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In the year 2000, the December issue of the American Psychological Association's Journal of Personality and Social Psychology released a meta-analytic study in which they compared the anxiety levels in thousands of children to modern day college students. The findings, as a result, showed that anxiety has become so imminent these days that, “typical schoolchildren during the 1980s reported more anxiety than child psychiatric patients did during the 1950s.” If this is the stress that mere children felt in the 1980s, imagine the anxiety and stress that college and high school students are feeling today.
Anxiety is more often than not caused by stress, and students in the 21st century have plenty to be stressed about. Even if it may be a seemingly irrelevant problem, the human body is unable to distinguish between bigger and more stressful situations versus smaller ones. Any form of stress can be overwhelming, especially if you don’t know how to handle it. These days it’s difficult to find the resources or help that you need, and as a result of that, it’s rare that a student is able to find a healthy way to cope with stress.
There are multiple things that may cause overwhelming stress in a student—the number one thing, of course, being schoolwork. There is so much pressure put on students these days, specifically with school, and that kind of pressure can be overwhelming, especially if you already have a hard time learning. The pressure comes from parents, teachers, guidance counselors, colleges, and the future itself. It’s a scary thing, especially when you’re still trying to figure out exactly what you want to do in life. The last thing that you need, on top of everything else, is the pressure to succeed.
The lack of money also plays a big part in stress, especially in college students. College students have to worry about student loans, tuition, work, finding and maintaining a job, and so much more. The transfer from high school to college comes as a big shock because most high school students are not prepared for the real world. Because of this, it becomes difficult to adapt to balancing work and study at the same time, therefore, making it even harder to make money and earn a living.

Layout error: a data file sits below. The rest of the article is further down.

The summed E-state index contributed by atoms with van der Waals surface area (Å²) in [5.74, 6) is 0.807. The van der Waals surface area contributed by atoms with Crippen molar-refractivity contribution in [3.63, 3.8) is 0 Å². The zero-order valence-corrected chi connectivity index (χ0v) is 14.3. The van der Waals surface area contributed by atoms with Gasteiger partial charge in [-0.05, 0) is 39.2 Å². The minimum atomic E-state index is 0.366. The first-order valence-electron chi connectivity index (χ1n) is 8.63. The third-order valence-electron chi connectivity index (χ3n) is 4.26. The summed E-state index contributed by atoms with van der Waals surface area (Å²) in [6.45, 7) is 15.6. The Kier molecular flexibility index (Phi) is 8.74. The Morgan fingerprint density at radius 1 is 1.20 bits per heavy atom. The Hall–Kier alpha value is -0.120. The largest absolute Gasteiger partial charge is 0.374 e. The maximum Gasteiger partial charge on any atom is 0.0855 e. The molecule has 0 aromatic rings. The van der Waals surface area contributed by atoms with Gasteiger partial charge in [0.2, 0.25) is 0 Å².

Another factor that may cause stress is a student’s social life. In college when you are so occupied with a variety of other things, it’s nearly impossible to spend any time at all with your friends and family. Being isolated like this only worsens the stress and anxiety levels in a student as they then have no support system or any type of healthy way to relieve their stress. Although it is true that people need people, students often find that their loved ones are no longer a priority to them compared to their work and future careers. This is unhealthy and benefits no one in the end.
The balance of all three above factors—schoolwork, jobs, and social life—can become a burden so heavy on a student’s shoulders that it will ultimately crush them in the end. Perhaps this is why so many students have been dropping out, ending up homeless, or even worse, taking their own lives. Stress may seem like a small, normal thing at first, but it can easily build up to the point that you can no longer find any time to take a breath—and even if you do, you feel that you’re wasting time by doing so.
Students deserve to have breaks more often to relieve stress. Teachers and the educational system should help students to achieve their very best, not diminish their mental health. Maybe then there would be less anxiety and depression in modern day students. Maybe then furthering our educational careers wouldn’t feel like such a burden.